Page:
Among the many photography shows around the state during this Maine Photo Project year is “Through Her Lens: Women Photographers of Mid-Coast Maine, 1890-1920” at Penobscot Marine Museum. One of four exhibits of the museum’s season-long “Exploring the Magic of Photography: Painting with Light,” “Through Her Lens” offers a sampling of work by four female photographers, pioneers at a time when the still-new medium was dominated by men.

Two of the women were the daughters of sea captains and traveled around the world. Two ended up running photography businesses, producing the very period-popular postcards. And one, Ida E. Shepherd Crie, was a lifelong resident of Rockland who documented life in the bustling city, with occasional forays to other parts of the country (including three world's fairs).

Crie’s great-great-granddaughter Alice Crie Knight inherited Crie’s plates and prints  — in barrels, she said — in the 1960s. A few years ago, she donated them to the Rockland Historical Society, which is when Penobscot Marine Museum first got wind of the collection. PMM Photo Archives Assistant Matt Wheeler was introduced to Knight at last year’s Rockland Historical Society Postcard Show (the 2015 edition takes place over Columbus Day weekend; see the story linked below).

For “Through Her Lens,” Wheeler spent an hour recording Knight as she shared what she knew about Crie; the skilled amateur photographer died before Knight was born but still made an impression, thanks to stories told by Knight’s mother and other family members. From that recording, the museum produced a few short audio clips that can be accessed while walking through the exhibit.

“We applied for a grant from the Maine Humanities Council … it was fairly involved. We purchased the tablets and a kiosk to enhance the exhibit,” he said, adding that those items will be part of future exhibits, as well.

The multimedia aspects include giving museumgoers the ability to hear the oral history recordings via smartphone QR codes or, for the phoneless, the new tablets.

“We also collaborated with two University of Maine professors, Alison Huff and Libby Bishof [USM], in curating the selection from the five [photo] collections,” said Wheeler.

The professors provided what Wheeler called very well researched captions for the images of “Through Her Lens.”

“I think the exhibit is an excellent piece of work,” said Wheeler.

Not that Huff and Bishof necessarily found definitive descriptions of what’s going on and who is in each image. Many of those particulars are lost to the years gone by. But their captions provide informative glimpses into the turn-of-the-20th-century life and times captured in the often lengthy exposures.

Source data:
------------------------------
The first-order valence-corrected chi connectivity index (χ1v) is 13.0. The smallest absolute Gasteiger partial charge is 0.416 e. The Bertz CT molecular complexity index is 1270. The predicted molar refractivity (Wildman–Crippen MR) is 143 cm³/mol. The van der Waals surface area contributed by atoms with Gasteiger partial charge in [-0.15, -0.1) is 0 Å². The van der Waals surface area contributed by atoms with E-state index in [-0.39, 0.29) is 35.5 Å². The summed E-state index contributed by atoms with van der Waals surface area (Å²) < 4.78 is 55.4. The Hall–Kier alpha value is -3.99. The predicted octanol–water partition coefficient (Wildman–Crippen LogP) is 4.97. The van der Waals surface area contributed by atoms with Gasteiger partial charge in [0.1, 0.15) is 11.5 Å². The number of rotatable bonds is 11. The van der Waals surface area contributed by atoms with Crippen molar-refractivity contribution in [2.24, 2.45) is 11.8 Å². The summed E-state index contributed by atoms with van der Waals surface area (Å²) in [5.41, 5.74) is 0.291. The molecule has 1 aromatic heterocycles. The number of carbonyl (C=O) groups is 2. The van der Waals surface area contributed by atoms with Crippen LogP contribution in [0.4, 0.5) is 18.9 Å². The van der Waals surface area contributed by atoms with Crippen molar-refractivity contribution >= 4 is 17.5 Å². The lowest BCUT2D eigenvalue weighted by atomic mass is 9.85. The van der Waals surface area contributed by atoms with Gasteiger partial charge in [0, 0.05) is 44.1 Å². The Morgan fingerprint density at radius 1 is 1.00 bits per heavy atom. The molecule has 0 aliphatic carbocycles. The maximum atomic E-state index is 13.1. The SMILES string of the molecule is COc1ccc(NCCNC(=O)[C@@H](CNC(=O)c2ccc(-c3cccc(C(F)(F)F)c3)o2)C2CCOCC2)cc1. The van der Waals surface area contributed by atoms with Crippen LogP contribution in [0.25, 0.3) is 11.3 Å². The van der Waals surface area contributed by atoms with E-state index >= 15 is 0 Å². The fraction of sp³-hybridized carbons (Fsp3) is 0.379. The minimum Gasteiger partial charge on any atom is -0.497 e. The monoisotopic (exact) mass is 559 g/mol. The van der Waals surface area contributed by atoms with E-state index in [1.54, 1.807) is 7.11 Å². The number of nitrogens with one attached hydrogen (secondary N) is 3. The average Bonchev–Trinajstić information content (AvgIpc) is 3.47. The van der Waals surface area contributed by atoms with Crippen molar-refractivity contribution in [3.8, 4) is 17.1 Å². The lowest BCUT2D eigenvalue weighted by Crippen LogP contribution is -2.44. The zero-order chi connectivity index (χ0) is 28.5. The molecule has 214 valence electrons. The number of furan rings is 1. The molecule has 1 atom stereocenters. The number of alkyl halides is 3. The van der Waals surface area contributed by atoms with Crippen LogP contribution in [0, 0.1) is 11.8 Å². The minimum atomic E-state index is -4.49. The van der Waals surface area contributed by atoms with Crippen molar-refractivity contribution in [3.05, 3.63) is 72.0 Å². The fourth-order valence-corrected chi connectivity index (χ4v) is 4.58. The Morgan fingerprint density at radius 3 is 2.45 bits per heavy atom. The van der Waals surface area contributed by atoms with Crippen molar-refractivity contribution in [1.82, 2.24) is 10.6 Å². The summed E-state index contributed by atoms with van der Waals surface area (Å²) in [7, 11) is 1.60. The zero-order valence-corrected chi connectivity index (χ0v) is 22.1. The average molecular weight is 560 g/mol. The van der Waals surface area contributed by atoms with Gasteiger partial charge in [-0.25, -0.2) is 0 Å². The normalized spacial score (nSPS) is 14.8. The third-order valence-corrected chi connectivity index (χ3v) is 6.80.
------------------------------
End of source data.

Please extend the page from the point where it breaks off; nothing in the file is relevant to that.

“I knew they were historical,” said Wheeler of Crie’s photographs, “but I was struck at how talented she was, with a truly unusual eye in a lot of cases,” he said.

“Oh, she was into everything,” said Knight, both in person and on tape. “She was a smart lady!”

Crie never went to college, but she graduated from high school, which meant she could be a teacher herself, and she was, at Rockland’s long-gone Oak Grove School. Knight said her great-great-grandmother loved new inventions and was known for giving a fireless cooker — sort of a pre-electric Crock-Pot — to her friends.

Crie’s husband and father-in-law owned H.H. Crie & Co., a hardware-store-and-then-some that enjoyed many successful years in downtown Rockland (where the FOG Bar & Café and Black Parrot are located now). The family had a comfortable life, and Crie enjoyed the freedom to pursue her many interests, including city social organizations and the Shakespeare Society of Rockland, organized in 1889 and still active today.

Whether at home, on the beach, at events or traveling, Crie lugged her big camera with her and took images. One home, a fine little bungalow on Broadway, is now in a sad state of limbo, having been the victim of a fire and a car crash, but the family environment appears in its lively heyday in the Crie collection. So do friends, outdoor attractions, animals, quarries and even a Boston operating room. Crie seems to have been a keen and affectionate observer of the world around her.

“Oh, she was something else,” said Knight.

“Through Her Lens” also features photographs by Harriet Hichborn of Stockton Springs, another one-time local teacher whose life had a more troubled outline; the seagoing Ruth Montgomery and Joanna Colcord, names familiar to regular Penobscot Marine Museum attendees; and Bangor/Blue Hill's Evie Barbour. The exhibit features interesting biographies of each woman, as well as selections of their work and related oral histories and/or commentaries.

Penobscot Marine Museum is open through Sunday, Oct. 18, downtown on Route 1. Hours are Mondays through Saturdays from 10 a.m. to 5 p.m.; and Sundays from noon to 5 p.m. All of the “Exploring the Magic of Photography” shows may be seen online and will remain open for virtual “walk-throughs” even when the museum doors close for the season. For more information, visit penobscotmarinemuseum.org.